The two audiobooks have been especially comforting, and I think the narrators’ voices have a lot to do with that. The material covered in both is somehow nostalgic and cozy, and I honestly can’t put my finger on why. I’ve seen The Neverending Story movie, but of course, the book goes into a great deal more of the narrative, and this is my first time reading it. It was also my first time reading Mr. Penumbra’s 24-Hour Bookstore, so again, not sure about the nostalgia factor there. Regardless, they both gave me the feeling of being wrapped up in a fuzzy blanket, drinking tea, near a fire–probably with a good chocolate biscuit on hand. (Why my idea of coziness must include a British sweet and not an American one, I don’t know.)

I’m curious. What books have you enjoyed lately? What else are you watching, doing, etc., that gives you that feeling of cozy nostalgia?


Merry Christmas!

I have to admit that I am a fan of the following short story by David Sedaris–“Six to Eight Black Men”–which a classmate shared with me this week. I listened to it while at work and kept having to stifle my giggles while my coworkers shot me perplexed looks.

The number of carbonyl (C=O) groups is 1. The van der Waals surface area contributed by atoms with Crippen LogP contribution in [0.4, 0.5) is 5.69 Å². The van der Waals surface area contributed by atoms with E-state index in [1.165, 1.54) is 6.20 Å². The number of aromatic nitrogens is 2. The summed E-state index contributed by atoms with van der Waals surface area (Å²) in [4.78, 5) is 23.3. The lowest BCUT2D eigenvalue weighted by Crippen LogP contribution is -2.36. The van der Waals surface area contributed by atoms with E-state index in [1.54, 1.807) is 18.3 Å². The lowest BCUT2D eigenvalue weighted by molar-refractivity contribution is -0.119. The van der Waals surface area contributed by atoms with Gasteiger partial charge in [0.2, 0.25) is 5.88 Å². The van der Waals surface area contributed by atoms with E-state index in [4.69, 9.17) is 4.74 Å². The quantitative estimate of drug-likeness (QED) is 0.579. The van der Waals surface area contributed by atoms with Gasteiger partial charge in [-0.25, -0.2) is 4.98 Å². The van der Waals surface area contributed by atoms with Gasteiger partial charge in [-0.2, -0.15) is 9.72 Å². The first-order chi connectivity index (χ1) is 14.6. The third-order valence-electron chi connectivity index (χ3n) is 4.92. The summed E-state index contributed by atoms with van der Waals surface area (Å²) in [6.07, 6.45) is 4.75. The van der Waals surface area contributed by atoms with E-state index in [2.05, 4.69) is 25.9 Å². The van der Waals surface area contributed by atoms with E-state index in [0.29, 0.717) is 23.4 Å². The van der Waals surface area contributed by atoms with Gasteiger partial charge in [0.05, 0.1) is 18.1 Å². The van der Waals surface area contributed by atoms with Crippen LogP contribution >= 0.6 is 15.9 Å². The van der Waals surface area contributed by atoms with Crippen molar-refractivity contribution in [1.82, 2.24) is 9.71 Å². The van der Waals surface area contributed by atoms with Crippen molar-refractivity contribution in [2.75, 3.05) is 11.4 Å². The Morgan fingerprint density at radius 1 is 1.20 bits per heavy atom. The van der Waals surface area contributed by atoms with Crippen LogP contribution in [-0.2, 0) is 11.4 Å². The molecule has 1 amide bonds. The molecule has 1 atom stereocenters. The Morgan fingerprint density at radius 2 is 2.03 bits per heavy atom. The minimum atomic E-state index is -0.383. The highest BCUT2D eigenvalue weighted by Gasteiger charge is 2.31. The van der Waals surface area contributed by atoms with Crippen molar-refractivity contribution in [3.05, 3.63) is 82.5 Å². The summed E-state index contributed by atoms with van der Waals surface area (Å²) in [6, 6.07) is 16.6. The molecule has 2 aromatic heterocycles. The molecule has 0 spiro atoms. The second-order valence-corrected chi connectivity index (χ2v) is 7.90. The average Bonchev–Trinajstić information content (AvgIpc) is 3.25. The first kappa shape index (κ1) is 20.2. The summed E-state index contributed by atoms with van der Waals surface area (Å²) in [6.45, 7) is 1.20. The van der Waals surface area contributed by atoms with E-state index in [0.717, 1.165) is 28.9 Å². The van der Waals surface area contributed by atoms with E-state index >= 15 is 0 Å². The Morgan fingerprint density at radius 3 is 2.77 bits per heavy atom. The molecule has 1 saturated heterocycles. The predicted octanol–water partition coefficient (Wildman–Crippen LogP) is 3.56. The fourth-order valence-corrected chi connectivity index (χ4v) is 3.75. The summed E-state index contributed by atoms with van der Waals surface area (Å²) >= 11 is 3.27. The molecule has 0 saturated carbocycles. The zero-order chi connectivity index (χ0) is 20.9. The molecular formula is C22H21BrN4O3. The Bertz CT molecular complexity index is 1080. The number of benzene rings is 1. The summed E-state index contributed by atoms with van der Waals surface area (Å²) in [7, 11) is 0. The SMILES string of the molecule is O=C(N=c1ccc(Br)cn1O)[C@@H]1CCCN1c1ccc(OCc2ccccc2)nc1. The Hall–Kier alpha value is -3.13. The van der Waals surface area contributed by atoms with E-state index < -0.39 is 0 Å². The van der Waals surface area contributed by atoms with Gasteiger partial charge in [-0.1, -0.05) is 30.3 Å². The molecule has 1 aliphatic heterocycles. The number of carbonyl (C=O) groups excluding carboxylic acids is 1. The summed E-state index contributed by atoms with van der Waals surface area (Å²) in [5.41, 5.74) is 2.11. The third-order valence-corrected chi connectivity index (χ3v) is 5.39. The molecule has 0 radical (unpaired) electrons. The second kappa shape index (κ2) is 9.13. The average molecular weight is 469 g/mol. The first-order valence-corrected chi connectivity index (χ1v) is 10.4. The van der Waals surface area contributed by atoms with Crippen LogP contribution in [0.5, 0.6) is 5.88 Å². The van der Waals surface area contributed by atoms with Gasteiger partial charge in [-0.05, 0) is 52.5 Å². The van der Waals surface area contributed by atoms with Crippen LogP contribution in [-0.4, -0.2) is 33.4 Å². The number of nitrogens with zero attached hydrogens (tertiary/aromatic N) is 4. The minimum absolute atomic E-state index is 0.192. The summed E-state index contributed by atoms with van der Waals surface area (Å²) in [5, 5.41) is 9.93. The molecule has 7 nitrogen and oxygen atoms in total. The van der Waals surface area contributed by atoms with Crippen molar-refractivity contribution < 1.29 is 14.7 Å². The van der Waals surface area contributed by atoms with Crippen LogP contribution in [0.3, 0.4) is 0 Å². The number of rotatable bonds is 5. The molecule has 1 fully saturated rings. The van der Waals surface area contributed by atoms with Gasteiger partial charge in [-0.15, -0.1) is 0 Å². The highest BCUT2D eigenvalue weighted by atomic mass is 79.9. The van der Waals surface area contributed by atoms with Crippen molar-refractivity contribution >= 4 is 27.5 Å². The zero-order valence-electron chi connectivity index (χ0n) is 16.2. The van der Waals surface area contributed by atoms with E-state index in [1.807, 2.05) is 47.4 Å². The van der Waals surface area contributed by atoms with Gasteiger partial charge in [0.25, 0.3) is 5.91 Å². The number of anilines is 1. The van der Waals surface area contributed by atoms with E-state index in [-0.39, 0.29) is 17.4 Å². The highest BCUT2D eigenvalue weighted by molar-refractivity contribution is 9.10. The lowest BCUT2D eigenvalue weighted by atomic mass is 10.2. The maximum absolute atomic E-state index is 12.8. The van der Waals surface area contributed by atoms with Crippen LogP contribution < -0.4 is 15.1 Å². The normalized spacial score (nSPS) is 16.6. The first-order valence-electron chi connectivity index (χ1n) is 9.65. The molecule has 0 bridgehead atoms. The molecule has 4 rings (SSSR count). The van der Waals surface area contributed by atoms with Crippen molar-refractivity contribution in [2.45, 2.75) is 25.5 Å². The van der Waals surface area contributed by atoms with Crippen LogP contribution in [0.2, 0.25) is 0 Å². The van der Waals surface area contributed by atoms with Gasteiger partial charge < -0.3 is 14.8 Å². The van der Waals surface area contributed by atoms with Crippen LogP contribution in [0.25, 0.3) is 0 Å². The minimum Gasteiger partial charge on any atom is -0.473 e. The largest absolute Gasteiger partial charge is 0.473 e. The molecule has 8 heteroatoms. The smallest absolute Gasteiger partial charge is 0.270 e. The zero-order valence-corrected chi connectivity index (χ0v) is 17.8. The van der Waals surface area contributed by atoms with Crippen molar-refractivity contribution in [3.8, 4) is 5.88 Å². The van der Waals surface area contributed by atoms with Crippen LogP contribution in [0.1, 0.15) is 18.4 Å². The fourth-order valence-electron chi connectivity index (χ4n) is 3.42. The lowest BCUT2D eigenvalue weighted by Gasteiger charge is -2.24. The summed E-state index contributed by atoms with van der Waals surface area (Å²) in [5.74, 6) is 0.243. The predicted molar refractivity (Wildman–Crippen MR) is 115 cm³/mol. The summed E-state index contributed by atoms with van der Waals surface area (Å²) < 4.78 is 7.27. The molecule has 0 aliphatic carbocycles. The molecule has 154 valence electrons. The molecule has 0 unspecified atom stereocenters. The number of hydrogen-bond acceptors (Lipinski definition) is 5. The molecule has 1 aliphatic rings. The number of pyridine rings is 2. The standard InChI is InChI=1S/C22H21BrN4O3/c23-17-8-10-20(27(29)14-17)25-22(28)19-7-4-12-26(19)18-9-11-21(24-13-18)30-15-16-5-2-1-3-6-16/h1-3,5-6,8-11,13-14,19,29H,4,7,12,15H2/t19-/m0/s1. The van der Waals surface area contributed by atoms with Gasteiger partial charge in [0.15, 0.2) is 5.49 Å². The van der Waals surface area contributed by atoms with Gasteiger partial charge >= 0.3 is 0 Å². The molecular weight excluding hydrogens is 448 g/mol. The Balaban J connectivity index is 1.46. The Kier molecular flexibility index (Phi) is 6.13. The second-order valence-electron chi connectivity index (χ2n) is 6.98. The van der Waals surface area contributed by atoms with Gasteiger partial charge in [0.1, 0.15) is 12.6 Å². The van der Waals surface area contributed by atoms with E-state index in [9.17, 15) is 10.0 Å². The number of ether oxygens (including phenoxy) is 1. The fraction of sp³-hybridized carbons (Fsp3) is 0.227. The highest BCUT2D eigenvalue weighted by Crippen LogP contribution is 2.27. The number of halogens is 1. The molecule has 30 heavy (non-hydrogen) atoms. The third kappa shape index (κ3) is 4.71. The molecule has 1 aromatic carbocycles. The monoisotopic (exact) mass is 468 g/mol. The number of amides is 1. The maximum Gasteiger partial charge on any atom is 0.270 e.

And, if you’re looking for more writing/holiday related material, maybe you should check out this short story “Nicholas Was” by Neil Gaiman. It also made me laugh, but then…I have a dark sense of humor.


First Drafts and More from Neil Gaiman

The following short video includes some of Neil Gaiman’s thoughts on writing, especially on the importance of writing in order to become a writer. He also touches on reading, first drafts, and more. The audio is from a Nerdist podcast, but the video was put together by YouTuber Brandon Farley.

How do you go about writing?


Narrator and Narrative

I know what you’re thinking… Two blog posts within 24 hours. What could this mean?! (#doublerainbow)

I think I’ve hit a long awaited writing episode where all I want to do is write. Additionally, my thesis course has been inspiring me, and that makes me want to post here as well. I have two related items to share here. The first is about narrator, and the second is about narrative.

This last week in my class, we were looking at POV and narration, so our professor gave us a link to Steve Almond’s article “Once Upon a Time, There was a Person Who Said, ‘Once Upon a Time’ | The New York Times” (The New York Times Magazine, January 2013). I won’t do Almond the injustice of trying to summarize his article, but do go read it. I felt that it was especially poignant in light of the chaotic world events of this last week.